Eddie used the term “fingerprint” because the security tagging is one of a kind. I find it difficult to believe that criminals would counterfeit life-saving medications, but that is the world we live in. With the 6DCP 2D polymorphic encryption system, the same Internet that allows the counterfeit drug trade to flourish can now be instrumental in stopping the illicit and immoral trade in its tracks. I hope to see this technology become universal as soon as possible.

I used my Galaxy SII with the I-nigma application to test a custom barcode generated for me in seconds. As soon as I received the 2D code via email, I scanned it, and the encrypted information I had been provided came right up on my screen. I imaged it twice, and all I saw was the message “fake.”

Would it make you feel better if you could go into your aging parents' medicine cabinet, hold the pill bottles up to your smartphone, and in seconds see that all the medicine was genuine and know that mom or dad did not buy any pills from a special friend who knew how to get better pricing on the Internet? The answer is not just “yes,” but “Oh, yes!”

5 comments on “Six Degrees of Counterfeit Detection & Prevention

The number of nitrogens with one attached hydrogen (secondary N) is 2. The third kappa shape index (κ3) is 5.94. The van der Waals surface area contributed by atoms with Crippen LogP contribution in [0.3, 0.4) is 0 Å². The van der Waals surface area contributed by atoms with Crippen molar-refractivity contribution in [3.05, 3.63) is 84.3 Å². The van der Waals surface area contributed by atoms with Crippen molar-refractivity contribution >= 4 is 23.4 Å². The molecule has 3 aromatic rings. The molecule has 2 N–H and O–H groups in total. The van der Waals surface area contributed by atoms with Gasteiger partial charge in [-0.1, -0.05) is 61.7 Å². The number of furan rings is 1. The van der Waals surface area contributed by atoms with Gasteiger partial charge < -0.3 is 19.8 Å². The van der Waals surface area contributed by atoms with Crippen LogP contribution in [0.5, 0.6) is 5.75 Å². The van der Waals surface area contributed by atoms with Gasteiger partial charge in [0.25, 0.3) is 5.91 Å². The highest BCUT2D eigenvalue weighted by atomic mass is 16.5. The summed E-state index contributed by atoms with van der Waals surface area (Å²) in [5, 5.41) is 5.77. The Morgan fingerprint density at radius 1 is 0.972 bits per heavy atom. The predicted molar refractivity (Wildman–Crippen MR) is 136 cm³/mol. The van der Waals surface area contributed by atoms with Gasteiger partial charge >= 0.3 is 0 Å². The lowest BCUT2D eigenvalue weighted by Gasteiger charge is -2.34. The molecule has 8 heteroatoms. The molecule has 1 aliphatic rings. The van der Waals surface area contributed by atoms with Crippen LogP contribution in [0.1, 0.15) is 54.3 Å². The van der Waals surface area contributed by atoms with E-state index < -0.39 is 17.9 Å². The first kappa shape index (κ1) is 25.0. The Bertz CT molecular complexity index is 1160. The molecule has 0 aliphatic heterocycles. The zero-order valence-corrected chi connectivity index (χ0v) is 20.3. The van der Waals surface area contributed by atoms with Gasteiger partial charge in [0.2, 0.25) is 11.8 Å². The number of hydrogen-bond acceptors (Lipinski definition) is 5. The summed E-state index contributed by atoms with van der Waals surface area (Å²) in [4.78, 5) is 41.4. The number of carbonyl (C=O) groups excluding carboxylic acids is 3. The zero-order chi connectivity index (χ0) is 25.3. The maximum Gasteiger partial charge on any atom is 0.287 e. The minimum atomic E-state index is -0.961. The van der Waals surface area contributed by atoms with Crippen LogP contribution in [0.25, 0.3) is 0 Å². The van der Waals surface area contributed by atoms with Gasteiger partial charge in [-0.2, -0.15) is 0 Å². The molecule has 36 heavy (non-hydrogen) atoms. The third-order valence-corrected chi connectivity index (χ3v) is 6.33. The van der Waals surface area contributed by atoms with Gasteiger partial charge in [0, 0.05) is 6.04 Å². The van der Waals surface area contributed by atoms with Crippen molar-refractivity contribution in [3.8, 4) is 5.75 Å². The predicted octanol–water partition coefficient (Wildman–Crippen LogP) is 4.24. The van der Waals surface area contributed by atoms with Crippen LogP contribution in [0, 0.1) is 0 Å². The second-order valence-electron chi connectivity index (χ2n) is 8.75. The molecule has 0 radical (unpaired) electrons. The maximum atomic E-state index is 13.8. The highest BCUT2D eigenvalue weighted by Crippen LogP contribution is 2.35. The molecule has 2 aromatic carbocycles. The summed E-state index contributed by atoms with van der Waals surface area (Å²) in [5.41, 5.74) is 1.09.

1. Barbara Jorgensen
    September 17, 2012

    Great point. I wonder if the drug companies are like the electronics industry in that the channel people buy from is important? Say you buy authentic medication, but you buy it on the Internet. What are the implications if something goes wrong or there is a reaction? It might be different becuase drugs go directly to consumers and many electronics are indirect. But I'm wondering…

  2. bolaji ojo
    September 17, 2012

    The entire problem of counterfeiting is fascinating in many ways for how it goes round in a cycle. Companies make products, counterfeiters copy them and then the company or some other firms try to detect the counterfeits. Fighting counterfeiters has become an industry on its own and the business may be worth hundreds of millions.

  3. Jobrien
    September 18, 2012

    Doesn't it bother you that if “Mom” had scanned her purchase and then you scanned it in her medicine chest, it would indicate the authentic product was Fake? Then you try to return it to the retailer, claiming th authentic product is fake? Who pays? Who suffers the bad reputation for selling a fake product -when it really isn't. Why would I want that on my product? There are better ways!

  4. dalexander
    September 18, 2012

    @Jobrien, I thought of that too. I was going to write one more article where I will address the customization potentials at the OEM level. You and I are on the same wavelength.

  5. Barbara Jorgensen
    September 18, 2012

    jobrien's example is a good one to illustrate where you buy makes a difference. If a channel is authorized this issue of fake vs. real can more easily be managed. If something scans as fake that really is authentic, that is something that should be easily verified by the manufacturer and its authorized sales channels. If you buy online, that seems nearly impossible. Buyer beware, as they say.